For one day each year, motherhood brings flowers, cards and Sunday brunches, but a new University of Florida study asks, how important is it for women’s happiness in midlife whether and when they had children?
“Contrary to warnings we hear about being lonely if you don’t have children, our study finds that childless women and mothers generally report similar levels of psychological well-being in their 50s,” said Tanya Koropeckyj-Cox, lead author and a UF sociology professor.
Whether a woman has children seems less critical than other important factors that shape her life, including education, work and earnings, and relationships with family and friends, Koropeckyj-Cox said. “Whether you are socially integrated or have concerns about paying the bills – those things play a more direct role in shaping psychological well-being among women in midlife,” she said.
Being in good health and having a husband or partner gave the biggest boost to older women’s psychological well-being, said Koropeckyj-Cox, whose study of nearly 6,000 women between the ages of 51 and 61 is scheduled to be published in the June 7 issue of the International Journal of Aging and Human Development.
The study used data from two major national surveys: the Health and Retirement Study, conducted in 1992, which includes women born between 1931 and 1941, and the National Survey of Families and Households, which provides a comparable sample from 1987-88.
“The most vulnerable group in terms of being least happy, loneliest and most depressed are the mothers who were single, divorced or widowed in middle age,” she said.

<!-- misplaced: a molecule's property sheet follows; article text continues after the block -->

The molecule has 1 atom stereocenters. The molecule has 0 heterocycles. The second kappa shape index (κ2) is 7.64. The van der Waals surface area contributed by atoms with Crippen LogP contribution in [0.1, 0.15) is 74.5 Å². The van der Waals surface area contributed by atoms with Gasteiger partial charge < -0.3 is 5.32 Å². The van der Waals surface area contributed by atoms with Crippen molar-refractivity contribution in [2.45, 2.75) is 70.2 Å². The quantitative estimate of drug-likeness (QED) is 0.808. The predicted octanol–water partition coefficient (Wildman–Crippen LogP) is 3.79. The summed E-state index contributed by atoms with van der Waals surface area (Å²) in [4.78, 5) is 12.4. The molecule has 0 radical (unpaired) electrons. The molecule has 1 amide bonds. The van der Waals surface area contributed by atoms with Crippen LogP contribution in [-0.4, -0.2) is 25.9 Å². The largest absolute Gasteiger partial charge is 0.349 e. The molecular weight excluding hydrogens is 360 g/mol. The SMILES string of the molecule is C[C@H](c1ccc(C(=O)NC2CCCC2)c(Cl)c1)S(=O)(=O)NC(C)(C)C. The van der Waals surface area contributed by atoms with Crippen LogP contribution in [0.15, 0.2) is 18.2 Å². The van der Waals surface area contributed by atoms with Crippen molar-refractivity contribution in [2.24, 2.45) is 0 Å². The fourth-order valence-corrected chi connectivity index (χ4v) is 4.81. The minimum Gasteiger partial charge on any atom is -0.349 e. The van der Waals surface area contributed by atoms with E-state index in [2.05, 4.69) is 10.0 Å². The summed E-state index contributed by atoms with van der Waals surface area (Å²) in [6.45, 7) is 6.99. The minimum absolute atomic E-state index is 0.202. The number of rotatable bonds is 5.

For mothers, psychological well-being also was heavily influenced by when they had their children. Women who gave birth early, before age 19, reported being least happy, more depressed and lonelier than mothers who had their children later, Koropeckyj-Cox said. Slightly more than one-third – 35 percent – of “early mothers” reported ever feeling lonely, for
example, compared with about a quarter — 25 percent to 27 percent — of mothers who had their children in their 20s or later, she said.
For early mothers, unhappiness is related to poorer economic circumstances and the likelihood of being unmarried in midlife. “Early childbearing often means interrupting or dropping out of school, creating economic stress that can last throughout adulthood,” Koropeckyj-Cox said.
Women who became mothers at age 25 or older were happier and less lonely or depressed than either the early or “on-time” mothers, defined for these women who were born in the late 1920s and the 1930s as between 19 and 24, when about half of American women had their first child, she said.
“Those women who delay childbearing and possibly marriage as well are able to spend their early adult years focusing on education and career, which helps them economically and gives them more opportunities later in their 30s and 40s and beyond,” she said.
Besides being better educated and having higher incomes, older mothers may find it rewarding to have children young enough to be at home as they enter their 50s, she said.
Family satisfaction was lower among those who had been single mothers, and more than half of early mothers had been without a partner at some time when their children were under 18, compared with a quarter to a third of women who gave birth on-time or late.
That so few differences in psychological well-being were found between childless women and mothers was significant considering it was this generation that mothered the baby boomers, Koropeckyj-Cox said. “If anyone was going to show disadvantages in being childless, it would be these women,” she said. “They came of age during the 1950s, when motherhood was regarded as the focal point that defined women’s lives.”
Fewer than 10 percent of women of this generation remained childless, compared with nearly a quarter of those who came of age earlier during the Depression, Koropeckyj-Cox said. Today, 16 percent to 19 percent of women in their 40s have not had children, she said.
Source: University of Florida
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